A diode is like a one-way valve in an electronic device. It basically keeps an electric current flowing in a single direction. If the current tries to flow in the opposite direction, the diode blocks it. If an electronic device requires a low voltage, a diode keeps high voltage currents away from it. You’ll find diodes in relay circuits and stepper motors which reduce the power of coils quickly so that voltage spikes don’t damage the electronic components or circuitry.
Several types of integrated circuits have connection pins with diodes in order to prevent their transistors from getting damaged by external voltages. But a regular solid diode does not allow current to flow if it is reverse-biased. The breakdown voltage is the limit of the current flow. If this limit is exceeded, the breakdown destroys the diode because of the overheating and strength of the current.
In a Zener diode, the breakdown voltage is reduced even more than in a regular diode. It features a p-n junction that is extremely doped, which lets electrons travel from the p-type material to the n-type material. The p-type has a valence band, and the n-type has the conduction band. If the Zener diode is reverse-biased, then the breakdown will be controlled, and the current flow will be allowed to sustain the voltage throughout the Zener diode to match the Zener voltage.
To give you an example, a reverse-biased Zener diode with 3.2 volts will drop 3.2 volts, but it won’t be an unlimited current. The Zener diode usually stabilizes the voltage of low-current applications. During the doping process, accurate control over the breakdown voltage can be achieved.
An American physicist named Clarence Melvin Zener discovered the Zener diode breakdown mechanism. Naturally, the mechanism was named after him because he was the one who discovered it. He studied the p-n junction, which is comprised of the p-type region and n-type region of semiconductor material. With these two regions together, they form the depletion region. The doping of this semiconductor material determines the depletion region’s width. The more the material is doped, the thinner the width gets.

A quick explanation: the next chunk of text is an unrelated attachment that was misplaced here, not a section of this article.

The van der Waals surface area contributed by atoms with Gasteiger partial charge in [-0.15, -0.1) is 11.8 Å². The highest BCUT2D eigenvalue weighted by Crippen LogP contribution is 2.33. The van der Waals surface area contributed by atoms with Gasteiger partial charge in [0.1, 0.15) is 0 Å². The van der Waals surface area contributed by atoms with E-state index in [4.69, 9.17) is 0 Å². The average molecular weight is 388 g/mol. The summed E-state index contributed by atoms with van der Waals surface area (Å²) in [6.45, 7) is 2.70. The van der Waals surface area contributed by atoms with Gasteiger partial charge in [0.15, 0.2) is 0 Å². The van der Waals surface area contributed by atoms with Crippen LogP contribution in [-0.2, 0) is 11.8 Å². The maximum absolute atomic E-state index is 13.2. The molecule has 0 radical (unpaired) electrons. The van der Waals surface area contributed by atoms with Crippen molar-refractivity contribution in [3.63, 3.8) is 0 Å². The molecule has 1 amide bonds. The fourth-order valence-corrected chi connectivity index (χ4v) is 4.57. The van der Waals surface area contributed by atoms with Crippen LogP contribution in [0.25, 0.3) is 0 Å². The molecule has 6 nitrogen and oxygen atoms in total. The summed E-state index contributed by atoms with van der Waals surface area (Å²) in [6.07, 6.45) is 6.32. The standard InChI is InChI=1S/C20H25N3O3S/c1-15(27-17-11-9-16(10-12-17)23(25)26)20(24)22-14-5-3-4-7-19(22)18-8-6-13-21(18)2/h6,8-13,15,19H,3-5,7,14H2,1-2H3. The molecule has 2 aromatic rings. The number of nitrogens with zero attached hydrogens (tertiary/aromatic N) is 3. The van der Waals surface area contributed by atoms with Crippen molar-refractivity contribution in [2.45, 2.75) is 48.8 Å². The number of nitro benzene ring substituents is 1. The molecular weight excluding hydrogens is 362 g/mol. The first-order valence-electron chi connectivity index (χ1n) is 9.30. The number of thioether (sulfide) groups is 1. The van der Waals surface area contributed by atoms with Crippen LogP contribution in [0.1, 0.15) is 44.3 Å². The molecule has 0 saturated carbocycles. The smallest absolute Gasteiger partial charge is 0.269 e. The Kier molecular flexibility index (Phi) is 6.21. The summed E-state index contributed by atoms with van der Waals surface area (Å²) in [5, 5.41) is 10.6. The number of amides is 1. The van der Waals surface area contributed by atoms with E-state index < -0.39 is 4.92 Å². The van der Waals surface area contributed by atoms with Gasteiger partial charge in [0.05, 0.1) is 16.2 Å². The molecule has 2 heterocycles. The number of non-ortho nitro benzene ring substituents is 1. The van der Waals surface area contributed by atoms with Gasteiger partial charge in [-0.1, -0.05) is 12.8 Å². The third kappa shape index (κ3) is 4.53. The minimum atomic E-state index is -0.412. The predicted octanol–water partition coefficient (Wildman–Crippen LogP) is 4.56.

The Zener breakdown happens in this thin region of depletion, where there are more free electrons. The reverse bias creates an electric field which spreads throughout the depletion region. The electric field becomes stronger and more intense as time goes on. The free charge carriers contain more kinetic energy as the electric field intensity grows stronger. This causes the charge carriers to go to different regions until they collide with P-type atoms and N-type atoms.
Do not confuse the Zener breakdown mechanism with the avalanche breakdown mechanism. The latter produces an avalanche effect, which is also present in the Zener breakdown. In fact, both mechanisms contain the same materials and produce the same effects. They even exist in the same diode, but there can only be one dominating mechanism. There is where the difference comes into play.
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For example, if you have a silicon diode with a maximum voltage of 5.6 volts, then the dominating mechanism will be the Zener breakdown and have a negative temperature coefficient. But if you have a diode that is over 5.6 volts, then it’ll experience an avalanche breakdown and a positive temperature coefficient.
Remember, the Zener and avalanche effects both exist within the same diode. Since one has a positive temperature coefficient, and the other has a negative temperature coefficient, they basically cancel one another out completely. That is one of the reasons why manufacturers of temperature-vital applications love to use the diode with 5.6 volts. If you have a device with more than 5.6 volts, then you’ll have a huge increase in the temperature coefficient.